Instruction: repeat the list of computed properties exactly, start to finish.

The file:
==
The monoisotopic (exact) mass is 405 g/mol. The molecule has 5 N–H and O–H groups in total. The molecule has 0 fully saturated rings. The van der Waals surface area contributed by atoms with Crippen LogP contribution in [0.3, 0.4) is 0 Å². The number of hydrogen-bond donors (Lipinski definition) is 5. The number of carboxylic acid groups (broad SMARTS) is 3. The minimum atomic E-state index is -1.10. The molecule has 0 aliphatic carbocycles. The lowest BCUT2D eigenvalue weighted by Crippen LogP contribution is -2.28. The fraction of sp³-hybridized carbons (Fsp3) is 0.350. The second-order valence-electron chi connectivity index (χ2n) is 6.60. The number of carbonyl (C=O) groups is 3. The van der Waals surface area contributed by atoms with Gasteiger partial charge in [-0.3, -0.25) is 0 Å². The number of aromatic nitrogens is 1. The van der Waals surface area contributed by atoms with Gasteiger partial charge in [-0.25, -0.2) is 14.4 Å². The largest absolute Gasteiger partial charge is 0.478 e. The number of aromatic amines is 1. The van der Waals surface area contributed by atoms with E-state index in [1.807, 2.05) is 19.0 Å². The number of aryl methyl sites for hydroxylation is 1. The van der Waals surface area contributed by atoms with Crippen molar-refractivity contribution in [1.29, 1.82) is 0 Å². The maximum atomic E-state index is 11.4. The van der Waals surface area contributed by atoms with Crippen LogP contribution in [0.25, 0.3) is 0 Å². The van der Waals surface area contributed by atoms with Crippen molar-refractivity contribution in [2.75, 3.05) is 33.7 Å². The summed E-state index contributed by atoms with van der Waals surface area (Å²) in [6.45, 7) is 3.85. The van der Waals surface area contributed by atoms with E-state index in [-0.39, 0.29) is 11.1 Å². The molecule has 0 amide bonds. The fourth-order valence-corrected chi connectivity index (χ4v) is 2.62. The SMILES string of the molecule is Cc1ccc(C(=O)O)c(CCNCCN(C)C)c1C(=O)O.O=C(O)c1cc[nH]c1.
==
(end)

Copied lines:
The monoisotopic (exact) mass is 405 g/mol. The molecule has 5 N–H and O–H groups in total. The molecule has 0 fully saturated rings. The van der Waals surface area contributed by atoms with Crippen LogP contribution in [0.3, 0.4) is 0 Å². The number of hydrogen-bond donors (Lipinski definition) is 5. The number of carboxylic acid groups (broad SMARTS) is 3. The minimum atomic E-state index is -1.10. The molecule has 0 aliphatic carbocycles. The lowest BCUT2D eigenvalue weighted by Crippen LogP contribution is -2.28. The fraction of sp³-hybridized carbons (Fsp3) is 0.350. The second-order valence-electron chi connectivity index (χ2n) is 6.60. The number of carbonyl (C=O) groups is 3. The van der Waals surface area contributed by atoms with Gasteiger partial charge in [-0.3, -0.25) is 0 Å². The number of aromatic nitrogens is 1. The van der Waals surface area contributed by atoms with Gasteiger partial charge in [-0.25, -0.2) is 14.4 Å². The largest absolute Gasteiger partial charge is 0.478 e. The number of aromatic amines is 1. The van der Waals surface area contributed by atoms with E-state index in [1.807, 2.05) is 19.0 Å². The number of aryl methyl sites for hydroxylation is 1. The van der Waals surface area contributed by atoms with Crippen molar-refractivity contribution in [1.29, 1.82) is 0 Å². The maximum atomic E-state index is 11.4. The van der Waals surface area contributed by atoms with Crippen LogP contribution in [0.25, 0.3) is 0 Å². The van der Waals surface area contributed by atoms with Crippen molar-refractivity contribution in [2.75, 3.05) is 33.7 Å². The summed E-state index contributed by atoms with van der Waals surface area (Å²) in [6.45, 7) is 3.85. The van der Waals surface area contributed by atoms with E-state index in [-0.39, 0.29) is 11.1 Å². The molecule has 0 amide bonds. The fourth-order valence-corrected chi connectivity index (χ4v) is 2.62. The SMILES string of the molecule is Cc1ccc(C(=O)O)c(CCNCCN(C)C)c1C(=O)O.O=C(O)c1cc[nH]c1.